Special Report

50 Popular Restaurants That Won’t Reopen After the Pandemic

The restaurant trade has been particularly hard-hit by the onset of COVID-19. More than 8 million restaurant employees have been laid off or furloughed around the country. The restaurant industry as a whole is predicted to sustain $240 billion in losses by the end of 2020, according to a National Restaurant Association study of the economic impact of the coronavirus crisis.

Restaurants in many states are now at least partially open again, usually for outdoor dining only, or else with restrictions on indoor capacity. While waiting for business to resume, many establishments have managed to stay in business by making dine-out options available to their customers. There have even been fancy restaurants offering takeout and delivery during the coronavirus crisis.

Nevertheless, many thousands that closed “temporarily” when the first lockdown orders were issued have subsequently determined that they simply won’t be able to afford to reopen. In California alone, according to the California Restaurant Association, as many as 30,000 eating places might be out of business by the time the crisis abates. Restaurants are often examples of iconic businesses closed because of the coronavirus.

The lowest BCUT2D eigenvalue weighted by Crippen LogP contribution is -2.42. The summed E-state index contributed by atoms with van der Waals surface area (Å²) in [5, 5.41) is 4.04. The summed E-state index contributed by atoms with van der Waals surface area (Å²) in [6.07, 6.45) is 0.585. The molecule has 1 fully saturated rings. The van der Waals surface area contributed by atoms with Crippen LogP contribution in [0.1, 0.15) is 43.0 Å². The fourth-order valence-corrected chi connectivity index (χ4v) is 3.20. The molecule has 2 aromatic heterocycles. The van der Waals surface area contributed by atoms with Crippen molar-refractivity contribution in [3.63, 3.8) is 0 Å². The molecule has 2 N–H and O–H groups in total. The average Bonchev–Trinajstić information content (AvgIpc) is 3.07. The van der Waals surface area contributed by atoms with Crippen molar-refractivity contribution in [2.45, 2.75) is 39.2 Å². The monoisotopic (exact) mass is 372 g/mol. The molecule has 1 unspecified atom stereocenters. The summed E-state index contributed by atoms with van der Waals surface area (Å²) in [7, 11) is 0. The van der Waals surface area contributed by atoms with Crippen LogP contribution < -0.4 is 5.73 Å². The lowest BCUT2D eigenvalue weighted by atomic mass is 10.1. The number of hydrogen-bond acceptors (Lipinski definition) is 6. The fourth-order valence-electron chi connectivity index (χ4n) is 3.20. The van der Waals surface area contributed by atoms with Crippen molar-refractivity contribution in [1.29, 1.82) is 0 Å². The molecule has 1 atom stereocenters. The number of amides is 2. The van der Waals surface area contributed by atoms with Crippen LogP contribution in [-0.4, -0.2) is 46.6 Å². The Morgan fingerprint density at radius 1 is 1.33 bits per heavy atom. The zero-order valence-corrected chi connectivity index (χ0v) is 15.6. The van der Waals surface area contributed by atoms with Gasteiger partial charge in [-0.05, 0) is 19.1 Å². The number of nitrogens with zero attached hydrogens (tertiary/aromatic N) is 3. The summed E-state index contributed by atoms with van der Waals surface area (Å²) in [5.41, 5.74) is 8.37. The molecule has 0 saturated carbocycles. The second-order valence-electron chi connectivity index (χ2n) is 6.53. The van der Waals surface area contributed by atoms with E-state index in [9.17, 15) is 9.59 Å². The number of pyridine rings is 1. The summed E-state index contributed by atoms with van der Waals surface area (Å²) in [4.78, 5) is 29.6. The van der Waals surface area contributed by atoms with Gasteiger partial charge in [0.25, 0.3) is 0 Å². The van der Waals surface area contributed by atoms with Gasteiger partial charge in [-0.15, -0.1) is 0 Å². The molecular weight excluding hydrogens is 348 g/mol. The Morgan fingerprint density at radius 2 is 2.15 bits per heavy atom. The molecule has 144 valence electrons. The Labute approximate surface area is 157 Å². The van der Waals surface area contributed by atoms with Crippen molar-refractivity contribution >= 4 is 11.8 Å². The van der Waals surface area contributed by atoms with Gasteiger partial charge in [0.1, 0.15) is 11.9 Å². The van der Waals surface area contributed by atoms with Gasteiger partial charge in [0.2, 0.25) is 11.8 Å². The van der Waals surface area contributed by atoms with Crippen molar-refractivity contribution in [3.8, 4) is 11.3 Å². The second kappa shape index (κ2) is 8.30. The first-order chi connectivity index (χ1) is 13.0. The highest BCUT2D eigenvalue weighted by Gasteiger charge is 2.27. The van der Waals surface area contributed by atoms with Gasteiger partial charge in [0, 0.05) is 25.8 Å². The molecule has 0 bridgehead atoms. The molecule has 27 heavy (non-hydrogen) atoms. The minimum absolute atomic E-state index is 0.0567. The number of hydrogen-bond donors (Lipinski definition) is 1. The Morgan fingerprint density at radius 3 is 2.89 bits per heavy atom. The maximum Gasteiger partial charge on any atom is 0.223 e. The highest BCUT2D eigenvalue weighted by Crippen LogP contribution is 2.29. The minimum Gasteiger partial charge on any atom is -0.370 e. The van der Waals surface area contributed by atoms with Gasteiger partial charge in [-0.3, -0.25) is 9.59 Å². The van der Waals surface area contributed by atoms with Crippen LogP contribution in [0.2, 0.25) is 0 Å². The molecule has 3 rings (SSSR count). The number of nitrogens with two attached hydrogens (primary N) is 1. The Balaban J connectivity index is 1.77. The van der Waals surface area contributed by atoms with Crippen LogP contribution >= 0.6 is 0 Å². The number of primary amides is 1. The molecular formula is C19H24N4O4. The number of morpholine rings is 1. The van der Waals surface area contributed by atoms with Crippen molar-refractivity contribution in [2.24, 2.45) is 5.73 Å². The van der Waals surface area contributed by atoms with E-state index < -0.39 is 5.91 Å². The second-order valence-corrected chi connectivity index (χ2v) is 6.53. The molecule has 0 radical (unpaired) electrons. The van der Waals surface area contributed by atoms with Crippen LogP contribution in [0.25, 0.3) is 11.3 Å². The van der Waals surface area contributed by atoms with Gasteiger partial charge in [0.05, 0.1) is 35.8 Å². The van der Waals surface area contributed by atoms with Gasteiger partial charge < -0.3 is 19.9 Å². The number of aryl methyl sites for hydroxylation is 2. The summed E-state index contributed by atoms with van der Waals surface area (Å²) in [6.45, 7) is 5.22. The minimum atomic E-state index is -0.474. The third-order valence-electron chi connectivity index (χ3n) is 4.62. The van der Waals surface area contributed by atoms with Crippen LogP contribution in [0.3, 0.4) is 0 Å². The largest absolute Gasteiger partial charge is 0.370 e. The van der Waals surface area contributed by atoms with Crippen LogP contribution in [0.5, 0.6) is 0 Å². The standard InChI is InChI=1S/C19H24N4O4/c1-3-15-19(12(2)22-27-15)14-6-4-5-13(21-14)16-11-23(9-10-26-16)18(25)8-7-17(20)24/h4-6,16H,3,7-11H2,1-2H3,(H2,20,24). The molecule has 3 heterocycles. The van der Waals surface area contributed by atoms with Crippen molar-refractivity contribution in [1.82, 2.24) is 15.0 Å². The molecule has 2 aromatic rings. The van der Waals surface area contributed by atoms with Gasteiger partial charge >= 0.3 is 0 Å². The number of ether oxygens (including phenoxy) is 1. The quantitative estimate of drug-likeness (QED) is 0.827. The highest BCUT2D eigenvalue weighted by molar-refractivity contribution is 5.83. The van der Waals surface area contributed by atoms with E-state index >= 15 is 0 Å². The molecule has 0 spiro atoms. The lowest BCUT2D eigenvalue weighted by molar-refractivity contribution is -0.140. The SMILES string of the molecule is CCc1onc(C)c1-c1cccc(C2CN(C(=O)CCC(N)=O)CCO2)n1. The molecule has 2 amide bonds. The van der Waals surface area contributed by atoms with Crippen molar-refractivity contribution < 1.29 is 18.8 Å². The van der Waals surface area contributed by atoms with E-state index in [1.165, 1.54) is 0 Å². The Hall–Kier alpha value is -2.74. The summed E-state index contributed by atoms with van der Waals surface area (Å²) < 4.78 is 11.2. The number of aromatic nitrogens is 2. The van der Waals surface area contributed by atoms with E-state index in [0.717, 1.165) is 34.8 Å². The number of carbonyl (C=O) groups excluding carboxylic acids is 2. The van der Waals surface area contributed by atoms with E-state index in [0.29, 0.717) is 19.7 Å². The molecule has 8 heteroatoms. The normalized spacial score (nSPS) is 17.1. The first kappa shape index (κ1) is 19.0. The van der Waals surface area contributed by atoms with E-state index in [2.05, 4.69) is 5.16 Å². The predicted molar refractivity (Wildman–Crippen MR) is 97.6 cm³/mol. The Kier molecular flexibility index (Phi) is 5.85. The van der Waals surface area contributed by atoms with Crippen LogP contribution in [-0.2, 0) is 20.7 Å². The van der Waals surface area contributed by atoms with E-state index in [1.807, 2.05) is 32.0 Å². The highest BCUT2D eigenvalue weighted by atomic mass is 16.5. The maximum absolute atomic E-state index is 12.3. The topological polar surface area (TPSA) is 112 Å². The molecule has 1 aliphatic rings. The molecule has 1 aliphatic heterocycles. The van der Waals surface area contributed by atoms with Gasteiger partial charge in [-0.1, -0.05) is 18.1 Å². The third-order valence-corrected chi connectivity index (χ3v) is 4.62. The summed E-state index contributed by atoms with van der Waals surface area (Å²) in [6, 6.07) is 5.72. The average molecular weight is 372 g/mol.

24/7 Tempo has assembled an updated list of 50 of the most popular eating places, in some 26 states and Washington D.C., that will not be reopening. These range from family-style Chinese restaurants to slick steakhouses, from neighborhood pubs to high-profile outposts of the Wolfgang Puck and David Chang empires.

Click here to see 50 popular restaurants that won’t reopen after the pandemic.

In addition to the individual restaurants on this list, numerous units of such nationwide chains as P.F. Chang’s, Outback Steakhouse, Denny’s, Morton’s the Steakhouse, Fleming’s Prime Steakhouse, Steak ‘n Shake, and TGI Fridays have shuttered for good.

Some national or regional chains are closing down entirely, as well, among them Specialty’s Café and Bakery, which had 50 restaurants in California, Washington, and Illinois, and Sweet Tomatoes (called Souplantation in Southern California), a 97-location salad, soup, and bakery buffet chain covering several states. Still other notable operations have filed for bankruptcy, with their futures uncertain but at least some restaurant closings probably inevitable. Among these are Le Pain Quotidien and a 49-unit Florida-based IHOP franchisee.

New casualties are announced almost daily in virtually every state. 24/7 Tempo will periodically update and expand this list as the number of restaurants closing permanently continues to grow.